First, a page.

Friday, November 27, 2020

The secret advice on Labour's RMA "fast-track"

Back in June, Labour steamrolled the COVID-19 Recovery (Fast-track Consenting) Bill into law, using urgency and a sham select committee process which left too little time for submitters to respond effectively. The law created a separate "fast-track" process for resource consents for "shovel-ready" projects, which cuts the public out of environmental decision-making while creating a nexus for corruption. Ostensibly, this is to prop up the economy and support jobs in the wake of the pandemic. But advice released under the Official Information Act suggests it might not in fact be all that effective.

(The pathway to learning this is sadly typical. I requested the advice in May, the day the government announced it would be introducing legislation. Ministry for the Environment gave themselves an extension for "consultation", which ensured that it would not arrive until after the law had passed, incidentally preventing it from informing anyone's submissions. They then withheld a bunch of it as "confidential", so I complained to the Ombudsman. They released some more two weeks ago, but still withheld the really interesting stuff withheld as "still under consideration", despite the fact that the law it related to was passed months beforehand. So I went back to the Ombudsman, who clearly told them that their decision-making didn't pass the laugh test, so here we are...)

The interesting document is here. Paragraphs 9 through 19 were originally redacted. As for why, its not because they were "under consideration" - again, the law had passed, so the decisions had been made - because they basicly completely undercut the case for the law. MfE thought that the number of developments wanting to use the mechanism "may be relatively small. The far bigger determinant for major projects proceeding or not is money, especially for public infrastructure". They had no estimate of whether a Ministerial rubberstamp would actually be any faster than the usual process. Instead, they thought that the existing "call-in" process could be used just as effectively. Or, judging by that comment about money, just funding stuff. They had no idea whether the law would be effective. And they had no idea whether the system would be used by private developers because they hadn't asked.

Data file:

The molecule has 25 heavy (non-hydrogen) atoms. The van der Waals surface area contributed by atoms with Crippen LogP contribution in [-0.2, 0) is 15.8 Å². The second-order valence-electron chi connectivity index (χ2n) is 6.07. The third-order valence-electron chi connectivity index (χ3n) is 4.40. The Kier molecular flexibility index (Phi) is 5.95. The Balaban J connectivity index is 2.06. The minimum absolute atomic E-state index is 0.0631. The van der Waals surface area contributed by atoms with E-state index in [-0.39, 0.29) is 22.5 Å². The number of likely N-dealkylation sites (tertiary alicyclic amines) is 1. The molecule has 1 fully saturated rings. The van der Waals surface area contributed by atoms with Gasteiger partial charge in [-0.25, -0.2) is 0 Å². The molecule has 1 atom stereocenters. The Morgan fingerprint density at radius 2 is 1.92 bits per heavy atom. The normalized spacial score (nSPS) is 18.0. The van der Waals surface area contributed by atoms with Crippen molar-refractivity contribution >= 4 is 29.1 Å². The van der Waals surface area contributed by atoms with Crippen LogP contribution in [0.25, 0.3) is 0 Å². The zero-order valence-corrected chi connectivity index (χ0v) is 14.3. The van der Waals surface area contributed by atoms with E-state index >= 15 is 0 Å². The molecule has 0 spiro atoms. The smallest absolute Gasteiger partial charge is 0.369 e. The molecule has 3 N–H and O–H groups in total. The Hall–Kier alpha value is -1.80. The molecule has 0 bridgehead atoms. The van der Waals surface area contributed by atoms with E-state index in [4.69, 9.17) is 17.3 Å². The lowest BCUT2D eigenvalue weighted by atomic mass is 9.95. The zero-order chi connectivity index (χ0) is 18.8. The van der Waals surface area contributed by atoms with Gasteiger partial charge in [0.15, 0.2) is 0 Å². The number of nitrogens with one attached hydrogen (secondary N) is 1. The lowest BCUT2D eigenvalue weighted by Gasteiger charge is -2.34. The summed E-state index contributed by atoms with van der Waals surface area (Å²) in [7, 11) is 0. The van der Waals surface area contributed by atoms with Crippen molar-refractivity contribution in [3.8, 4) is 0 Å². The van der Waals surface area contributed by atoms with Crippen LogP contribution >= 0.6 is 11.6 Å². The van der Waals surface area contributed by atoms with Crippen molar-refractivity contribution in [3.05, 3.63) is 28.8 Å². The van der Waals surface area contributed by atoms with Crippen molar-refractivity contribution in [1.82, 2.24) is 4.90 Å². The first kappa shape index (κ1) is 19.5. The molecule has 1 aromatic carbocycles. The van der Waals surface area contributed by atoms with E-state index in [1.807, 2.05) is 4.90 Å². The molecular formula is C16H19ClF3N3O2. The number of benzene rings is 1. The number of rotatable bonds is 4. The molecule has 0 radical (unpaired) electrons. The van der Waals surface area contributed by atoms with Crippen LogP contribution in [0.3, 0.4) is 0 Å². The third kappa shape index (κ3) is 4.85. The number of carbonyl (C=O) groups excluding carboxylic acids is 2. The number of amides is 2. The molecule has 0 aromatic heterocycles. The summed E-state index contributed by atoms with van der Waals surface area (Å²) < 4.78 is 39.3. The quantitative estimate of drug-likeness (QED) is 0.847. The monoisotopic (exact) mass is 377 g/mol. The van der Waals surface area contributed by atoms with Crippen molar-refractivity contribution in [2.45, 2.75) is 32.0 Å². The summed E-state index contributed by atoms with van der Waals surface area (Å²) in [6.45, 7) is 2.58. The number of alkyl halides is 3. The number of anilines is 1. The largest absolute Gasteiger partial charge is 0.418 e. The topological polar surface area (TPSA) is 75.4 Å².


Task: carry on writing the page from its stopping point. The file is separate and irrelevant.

Reading this, its hard to escape the conclusion that the government panicked and surrendered to the worst demands of the "rip up the RMA" brigade in a desperate effort to be seen to be Doing Something. Despite advice saying that that was all it would be. So in the end, it might not be that harmful to our environment. The damage done to our democracy, OTOH, and to institutional protections against corruption, is far more severe.

And meanwhile, the danger this law was supposed to mitigate, a huge Covid-recession, seems not to have eventuated. Which seems to make the entire thing unnecessary. In which case, we might as well repeal it, before it actually does do some damage. Changing that "second" to a "first" - or to "six months" - should do the trick.